‘Mega Man 1 – 6’ Review

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Mega Man, known as Rockman in Japan, is a 1987 action-platform video game developed and published by Capcom for the Nintendo Entertainment System (NES). It was directed by Akira Kitamura, with Nobuyuki Matsushima as lead programmer. The first game of the Mega Man franchise and original video game series. Mega Man was produced by a small team specifically for the home console market, a first for Capcom, who previously focused on arcade titles. I am sitting here trying to imagine how these ports of the 8-bit Mega Man games could have been worse, and I’m coming up dry. Nothing is right about them. Nothing. It’s like someone was given the graphic and audio assets of the games and were told to re-create everything else on their own. The gravity is off. Enemy behavior is off. Hit detection is weird, and even the recoil from getting hit doesn’t work properly. The games are crash-prone. The framerate is awful. The default speed is absurdly slow and choppy, and while the faster speed setting makes things a little better, it’s too fast, still choppy, and messes with the games’ fundamental workings even more.

The UI is awkward, and some original background assets are gone. Background layers aren’t working correctly, and things that are meant to be hidden or obscured by foreground objects just cruise right in front of them, no big deal. Oh, and yes, the touch controls are about as bad as some feared, and there is no MFi controller support. Friends, I pine for the halcyon days when I thought that would be the worst issue with the ports of these games.

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Frankly, I’m baffled. These games run the gamut from 20 to 30 years old. The computer I owned in high school could emulate these games smoothly, and when I was in high school, Family Matters was still airing new episodes and The Simpsons was still good. Capcom has ported these games numerous times over the years to various degrees of success, but even the very least of those attempts is better than these. Just in the last couple of years we got beautiful versions of the games on an engine designed to be ported to multiple platforms. Why are the iOS versions of these games so utterly bad?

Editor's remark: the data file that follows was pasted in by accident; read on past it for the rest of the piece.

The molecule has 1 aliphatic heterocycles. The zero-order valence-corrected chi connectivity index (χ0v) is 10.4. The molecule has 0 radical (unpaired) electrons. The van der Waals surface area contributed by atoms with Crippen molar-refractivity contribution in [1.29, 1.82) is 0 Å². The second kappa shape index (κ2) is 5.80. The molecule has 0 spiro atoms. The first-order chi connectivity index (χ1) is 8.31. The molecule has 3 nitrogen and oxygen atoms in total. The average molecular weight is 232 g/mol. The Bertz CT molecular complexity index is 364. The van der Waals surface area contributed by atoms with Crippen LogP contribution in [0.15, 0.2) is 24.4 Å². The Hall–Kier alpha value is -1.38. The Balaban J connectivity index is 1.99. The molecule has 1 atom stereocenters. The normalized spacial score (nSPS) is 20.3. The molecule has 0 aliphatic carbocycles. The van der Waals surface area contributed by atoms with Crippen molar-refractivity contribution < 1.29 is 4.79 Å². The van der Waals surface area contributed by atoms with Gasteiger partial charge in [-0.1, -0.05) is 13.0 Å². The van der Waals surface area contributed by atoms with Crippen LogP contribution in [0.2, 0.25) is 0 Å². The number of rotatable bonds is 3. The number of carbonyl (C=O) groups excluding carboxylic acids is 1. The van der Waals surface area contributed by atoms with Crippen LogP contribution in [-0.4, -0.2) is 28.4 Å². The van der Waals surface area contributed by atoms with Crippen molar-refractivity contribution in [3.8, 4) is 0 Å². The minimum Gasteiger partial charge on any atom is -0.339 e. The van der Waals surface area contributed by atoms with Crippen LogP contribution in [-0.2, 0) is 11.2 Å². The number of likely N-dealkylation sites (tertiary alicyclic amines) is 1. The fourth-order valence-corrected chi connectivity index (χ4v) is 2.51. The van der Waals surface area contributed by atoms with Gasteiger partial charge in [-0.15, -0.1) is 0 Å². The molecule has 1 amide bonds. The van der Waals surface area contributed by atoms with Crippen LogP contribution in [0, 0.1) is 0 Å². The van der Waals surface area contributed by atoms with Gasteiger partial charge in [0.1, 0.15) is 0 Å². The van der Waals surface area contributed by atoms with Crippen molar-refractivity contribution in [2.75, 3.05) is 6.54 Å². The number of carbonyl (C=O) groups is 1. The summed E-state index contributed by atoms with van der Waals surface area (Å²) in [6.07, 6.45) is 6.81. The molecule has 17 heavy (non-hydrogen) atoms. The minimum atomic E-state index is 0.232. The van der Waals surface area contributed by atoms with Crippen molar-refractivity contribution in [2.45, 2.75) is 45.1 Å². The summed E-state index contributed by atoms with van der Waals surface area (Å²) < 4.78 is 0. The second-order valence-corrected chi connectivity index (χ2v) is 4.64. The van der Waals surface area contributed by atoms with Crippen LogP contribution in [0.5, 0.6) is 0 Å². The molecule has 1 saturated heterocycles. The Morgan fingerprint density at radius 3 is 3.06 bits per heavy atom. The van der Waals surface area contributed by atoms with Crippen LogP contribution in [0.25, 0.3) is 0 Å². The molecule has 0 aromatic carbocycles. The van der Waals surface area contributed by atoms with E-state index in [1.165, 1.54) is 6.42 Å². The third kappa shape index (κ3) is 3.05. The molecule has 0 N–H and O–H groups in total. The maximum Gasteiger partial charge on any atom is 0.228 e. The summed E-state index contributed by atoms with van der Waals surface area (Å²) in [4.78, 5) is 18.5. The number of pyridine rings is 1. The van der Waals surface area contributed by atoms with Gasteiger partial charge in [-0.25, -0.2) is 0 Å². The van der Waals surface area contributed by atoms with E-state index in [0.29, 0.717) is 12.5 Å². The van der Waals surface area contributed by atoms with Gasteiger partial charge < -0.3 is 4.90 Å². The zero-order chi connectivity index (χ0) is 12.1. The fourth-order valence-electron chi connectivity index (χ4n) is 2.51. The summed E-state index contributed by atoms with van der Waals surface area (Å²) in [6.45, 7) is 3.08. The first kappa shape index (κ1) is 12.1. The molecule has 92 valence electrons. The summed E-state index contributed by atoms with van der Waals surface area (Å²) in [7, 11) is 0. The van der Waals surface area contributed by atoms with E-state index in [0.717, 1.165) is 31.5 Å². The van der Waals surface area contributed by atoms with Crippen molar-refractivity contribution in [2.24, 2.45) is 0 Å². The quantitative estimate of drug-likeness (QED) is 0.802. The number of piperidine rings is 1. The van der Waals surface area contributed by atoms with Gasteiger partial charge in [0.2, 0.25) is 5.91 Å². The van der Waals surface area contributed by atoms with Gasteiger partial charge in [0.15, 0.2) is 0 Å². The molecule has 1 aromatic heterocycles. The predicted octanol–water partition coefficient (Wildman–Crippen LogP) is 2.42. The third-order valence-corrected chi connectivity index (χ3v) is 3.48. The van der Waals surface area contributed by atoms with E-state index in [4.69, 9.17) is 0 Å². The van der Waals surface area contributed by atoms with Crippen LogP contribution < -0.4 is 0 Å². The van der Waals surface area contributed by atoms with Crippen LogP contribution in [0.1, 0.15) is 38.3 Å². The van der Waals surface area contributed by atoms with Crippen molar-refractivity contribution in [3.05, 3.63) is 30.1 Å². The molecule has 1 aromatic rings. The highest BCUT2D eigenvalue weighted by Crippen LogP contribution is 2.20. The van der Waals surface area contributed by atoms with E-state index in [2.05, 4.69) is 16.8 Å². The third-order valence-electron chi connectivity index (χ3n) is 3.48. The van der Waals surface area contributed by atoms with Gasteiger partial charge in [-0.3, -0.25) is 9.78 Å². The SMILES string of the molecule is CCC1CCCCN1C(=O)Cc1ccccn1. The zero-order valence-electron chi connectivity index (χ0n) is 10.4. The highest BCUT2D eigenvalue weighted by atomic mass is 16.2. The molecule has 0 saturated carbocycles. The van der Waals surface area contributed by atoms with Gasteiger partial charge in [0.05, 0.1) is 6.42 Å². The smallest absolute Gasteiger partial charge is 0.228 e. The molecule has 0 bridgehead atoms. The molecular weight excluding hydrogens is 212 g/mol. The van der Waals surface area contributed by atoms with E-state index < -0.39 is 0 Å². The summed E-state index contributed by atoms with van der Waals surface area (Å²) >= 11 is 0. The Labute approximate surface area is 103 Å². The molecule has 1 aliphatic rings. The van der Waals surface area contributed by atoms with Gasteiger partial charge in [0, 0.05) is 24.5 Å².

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I just fired up the Beeline port of Mega Man 2 from several years ago to make sure I wasn’t misremembering things, but no, that dreadful port runs circles around these hot disasters. I don’t even know what more to write in this review. The sprites look good, I guess? The music hasn’t been tampered with, though some of the sound effects are gone. They’re cheap. The touch controls are not meaningfully worse than average, though that still makes getting through some of the tougher sections pretty hard. There are lots of new options to fiddle around with, and you have effectively infinite lives now, so you can continue as many times as you need to from each checkpoint. I’m clawing desperately for any nice things to say. Oh, there are optional difficulty settings for all of the games now instead of just the second game. Your progress is automatically saved after each level, too.

No, that’s all I’ve got. Capcom should be ashamed at releasing anything in this state, let alone classics like these. I feel like I’m pretty open-minded when it comes to stuff like this, as I’m aware of the challenges each platform brings, but there’s really no excuse for how utterly terrible these are. More or less a worst-case scenario.

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